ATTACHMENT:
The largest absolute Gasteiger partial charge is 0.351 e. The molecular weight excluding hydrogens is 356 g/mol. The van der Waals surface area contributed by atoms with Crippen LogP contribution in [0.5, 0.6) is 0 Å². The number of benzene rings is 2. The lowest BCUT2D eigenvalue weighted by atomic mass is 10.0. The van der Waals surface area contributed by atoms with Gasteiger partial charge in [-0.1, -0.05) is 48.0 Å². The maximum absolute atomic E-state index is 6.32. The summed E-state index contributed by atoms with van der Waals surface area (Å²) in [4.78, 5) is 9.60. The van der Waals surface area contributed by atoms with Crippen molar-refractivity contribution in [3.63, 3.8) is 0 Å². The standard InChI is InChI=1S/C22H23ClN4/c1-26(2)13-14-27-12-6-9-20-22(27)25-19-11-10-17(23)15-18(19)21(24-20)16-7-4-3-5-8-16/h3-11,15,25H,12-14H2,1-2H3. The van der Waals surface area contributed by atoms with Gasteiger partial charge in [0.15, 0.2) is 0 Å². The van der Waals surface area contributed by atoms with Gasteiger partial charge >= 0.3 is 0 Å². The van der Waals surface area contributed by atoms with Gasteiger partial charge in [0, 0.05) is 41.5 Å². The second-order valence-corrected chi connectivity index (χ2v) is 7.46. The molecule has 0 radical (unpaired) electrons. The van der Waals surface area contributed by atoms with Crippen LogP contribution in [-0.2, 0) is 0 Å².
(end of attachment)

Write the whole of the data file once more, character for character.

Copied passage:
The largest absolute Gasteiger partial charge is 0.351 e. The molecular weight excluding hydrogens is 356 g/mol. The van der Waals surface area contributed by atoms with Crippen LogP contribution in [0.5, 0.6) is 0 Å². The number of benzene rings is 2. The lowest BCUT2D eigenvalue weighted by atomic mass is 10.0. The van der Waals surface area contributed by atoms with Gasteiger partial charge in [-0.1, -0.05) is 48.0 Å². The maximum absolute atomic E-state index is 6.32. The summed E-state index contributed by atoms with van der Waals surface area (Å²) in [4.78, 5) is 9.60. The van der Waals surface area contributed by atoms with Crippen molar-refractivity contribution in [3.63, 3.8) is 0 Å². The standard InChI is InChI=1S/C22H23ClN4/c1-26(2)13-14-27-12-6-9-20-22(27)25-19-11-10-17(23)15-18(19)21(24-20)16-7-4-3-5-8-16/h3-11,15,25H,12-14H2,1-2H3. The van der Waals surface area contributed by atoms with Gasteiger partial charge in [0.15, 0.2) is 0 Å². The van der Waals surface area contributed by atoms with Gasteiger partial charge >= 0.3 is 0 Å². The van der Waals surface area contributed by atoms with Gasteiger partial charge in [0, 0.05) is 41.5 Å². The second-order valence-corrected chi connectivity index (χ2v) is 7.46. The molecule has 0 radical (unpaired) electrons. The van der Waals surface area contributed by atoms with Crippen LogP contribution in [-0.2, 0) is 0 Å².